Jose Rizal: Birth and Formative Years

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A glimpse of the world during Rizal’s time

During the 19th century, Asia, Europe and in America lived in a century of turmoil caused by events in the history. In the Philippines, the excessive reign of the Spanish colonialists. Filipinos suffered from instability, corruption, failure of human rights, racial discrimination, forced labour and power drifting of the friars and guardia civil.

The night of Rizal’s birth

On June 19, 1861, wednesday night, the seventh child and second son of Dona Teodora and Francisco Mercado was born in the town of Calamba, Laguna. During the delivery, Doña Teodora almost died because of his big head.

“I was born in Calamba on 19 June, 1861, between eleven and twelve midnight, a few days before fullmoon. It was a Wednesday and my coming out in the vale of tears would have cost my mother and her life had she not vowed to the Virgin of Antipolo to take me to her sanctuary by the way of Pilgrimage”, Rizal recounted in his memoirs."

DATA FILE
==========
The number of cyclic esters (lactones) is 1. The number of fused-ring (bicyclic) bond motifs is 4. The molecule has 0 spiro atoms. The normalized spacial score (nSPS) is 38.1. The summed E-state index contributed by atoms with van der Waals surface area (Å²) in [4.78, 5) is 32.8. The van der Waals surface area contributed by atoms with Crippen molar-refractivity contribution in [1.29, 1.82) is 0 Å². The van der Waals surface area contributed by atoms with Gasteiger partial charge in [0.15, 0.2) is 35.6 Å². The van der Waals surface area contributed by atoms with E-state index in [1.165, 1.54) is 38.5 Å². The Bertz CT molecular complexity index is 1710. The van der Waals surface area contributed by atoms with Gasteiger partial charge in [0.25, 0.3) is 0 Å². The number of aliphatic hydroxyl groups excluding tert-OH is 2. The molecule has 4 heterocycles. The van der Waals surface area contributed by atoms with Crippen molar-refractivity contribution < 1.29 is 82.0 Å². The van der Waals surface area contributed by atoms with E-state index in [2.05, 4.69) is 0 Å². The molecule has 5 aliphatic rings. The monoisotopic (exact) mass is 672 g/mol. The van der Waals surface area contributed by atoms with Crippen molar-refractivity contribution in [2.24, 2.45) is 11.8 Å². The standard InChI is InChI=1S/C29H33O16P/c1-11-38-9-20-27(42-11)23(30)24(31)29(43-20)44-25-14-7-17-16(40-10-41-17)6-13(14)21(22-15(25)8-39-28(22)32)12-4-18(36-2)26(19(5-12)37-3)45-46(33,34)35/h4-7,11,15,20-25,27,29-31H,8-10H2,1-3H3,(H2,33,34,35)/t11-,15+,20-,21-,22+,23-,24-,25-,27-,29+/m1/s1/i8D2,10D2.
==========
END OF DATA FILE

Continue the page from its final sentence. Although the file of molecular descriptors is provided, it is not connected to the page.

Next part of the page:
Rizal’s baptism

On June 22, 1861, on a saturday morning, Rizal was baptized in the Catholic Church by Fr. Rufino Collantes, the parish priest of Calamba and was witnessed by Fr. Pedro Casañas. During his Christening ceremony, the priest was impressed by the baby’s big head.

“Take good care of this child, for someday he will become a great man.” according to Father Rufino

Rizal's parents picked the name "Jose" because of Doña Teodora's devotion to San José. The second name Protasio was derived from the birthday of the saint, which coincided with the day of Rizal's birth.